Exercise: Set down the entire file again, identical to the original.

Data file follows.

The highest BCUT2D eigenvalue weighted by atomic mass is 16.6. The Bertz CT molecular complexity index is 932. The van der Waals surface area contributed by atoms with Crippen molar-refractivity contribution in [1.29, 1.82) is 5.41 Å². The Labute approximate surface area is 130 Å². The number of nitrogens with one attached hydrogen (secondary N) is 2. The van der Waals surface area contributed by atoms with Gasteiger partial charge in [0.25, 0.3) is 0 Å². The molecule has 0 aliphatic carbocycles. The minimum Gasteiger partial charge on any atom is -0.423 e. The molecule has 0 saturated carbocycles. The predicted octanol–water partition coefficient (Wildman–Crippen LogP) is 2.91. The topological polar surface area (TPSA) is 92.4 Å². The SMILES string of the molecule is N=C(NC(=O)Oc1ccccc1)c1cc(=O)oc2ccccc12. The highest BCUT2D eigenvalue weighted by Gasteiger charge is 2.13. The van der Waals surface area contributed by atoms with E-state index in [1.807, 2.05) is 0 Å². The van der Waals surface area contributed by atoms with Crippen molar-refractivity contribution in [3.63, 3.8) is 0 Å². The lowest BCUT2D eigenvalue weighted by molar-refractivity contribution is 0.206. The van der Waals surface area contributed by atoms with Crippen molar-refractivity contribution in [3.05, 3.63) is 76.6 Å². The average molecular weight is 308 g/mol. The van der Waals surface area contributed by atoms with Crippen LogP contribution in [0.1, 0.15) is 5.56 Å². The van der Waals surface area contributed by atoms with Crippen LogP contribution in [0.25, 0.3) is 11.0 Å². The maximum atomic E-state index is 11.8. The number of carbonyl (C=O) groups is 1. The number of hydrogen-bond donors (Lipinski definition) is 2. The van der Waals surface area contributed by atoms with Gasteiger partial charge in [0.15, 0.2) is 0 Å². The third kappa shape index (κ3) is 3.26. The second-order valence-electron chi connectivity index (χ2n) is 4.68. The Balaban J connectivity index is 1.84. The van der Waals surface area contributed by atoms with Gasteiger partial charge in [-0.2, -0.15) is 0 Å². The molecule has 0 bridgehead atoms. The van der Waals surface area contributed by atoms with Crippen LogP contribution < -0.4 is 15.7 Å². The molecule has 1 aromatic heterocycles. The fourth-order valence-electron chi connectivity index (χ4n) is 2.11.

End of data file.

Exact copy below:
The highest BCUT2D eigenvalue weighted by atomic mass is 16.6. The Bertz CT molecular complexity index is 932. The van der Waals surface area contributed by atoms with Crippen molar-refractivity contribution in [1.29, 1.82) is 5.41 Å². The Labute approximate surface area is 130 Å². The number of nitrogens with one attached hydrogen (secondary N) is 2. The van der Waals surface area contributed by atoms with Gasteiger partial charge in [0.25, 0.3) is 0 Å². The molecule has 0 aliphatic carbocycles. The minimum Gasteiger partial charge on any atom is -0.423 e. The molecule has 0 saturated carbocycles. The predicted octanol–water partition coefficient (Wildman–Crippen LogP) is 2.91. The topological polar surface area (TPSA) is 92.4 Å². The SMILES string of the molecule is N=C(NC(=O)Oc1ccccc1)c1cc(=O)oc2ccccc12. The highest BCUT2D eigenvalue weighted by Gasteiger charge is 2.13. The van der Waals surface area contributed by atoms with E-state index in [1.807, 2.05) is 0 Å². The van der Waals surface area contributed by atoms with Crippen molar-refractivity contribution in [3.63, 3.8) is 0 Å². The lowest BCUT2D eigenvalue weighted by molar-refractivity contribution is 0.206. The van der Waals surface area contributed by atoms with Crippen molar-refractivity contribution in [3.05, 3.63) is 76.6 Å². The average molecular weight is 308 g/mol. The van der Waals surface area contributed by atoms with Crippen LogP contribution in [0.1, 0.15) is 5.56 Å². The van der Waals surface area contributed by atoms with Crippen LogP contribution in [0.25, 0.3) is 11.0 Å². The maximum atomic E-state index is 11.8. The number of carbonyl (C=O) groups is 1. The number of hydrogen-bond donors (Lipinski definition) is 2. The van der Waals surface area contributed by atoms with Gasteiger partial charge in [0.15, 0.2) is 0 Å². The third kappa shape index (κ3) is 3.26. The second-order valence-electron chi connectivity index (χ2n) is 4.68. The Balaban J connectivity index is 1.84. The van der Waals surface area contributed by atoms with Gasteiger partial charge in [-0.2, -0.15) is 0 Å². The molecule has 0 bridgehead atoms. The van der Waals surface area contributed by atoms with Crippen LogP contribution < -0.4 is 15.7 Å². The molecule has 1 aromatic heterocycles. The fourth-order valence-electron chi connectivity index (χ4n) is 2.11.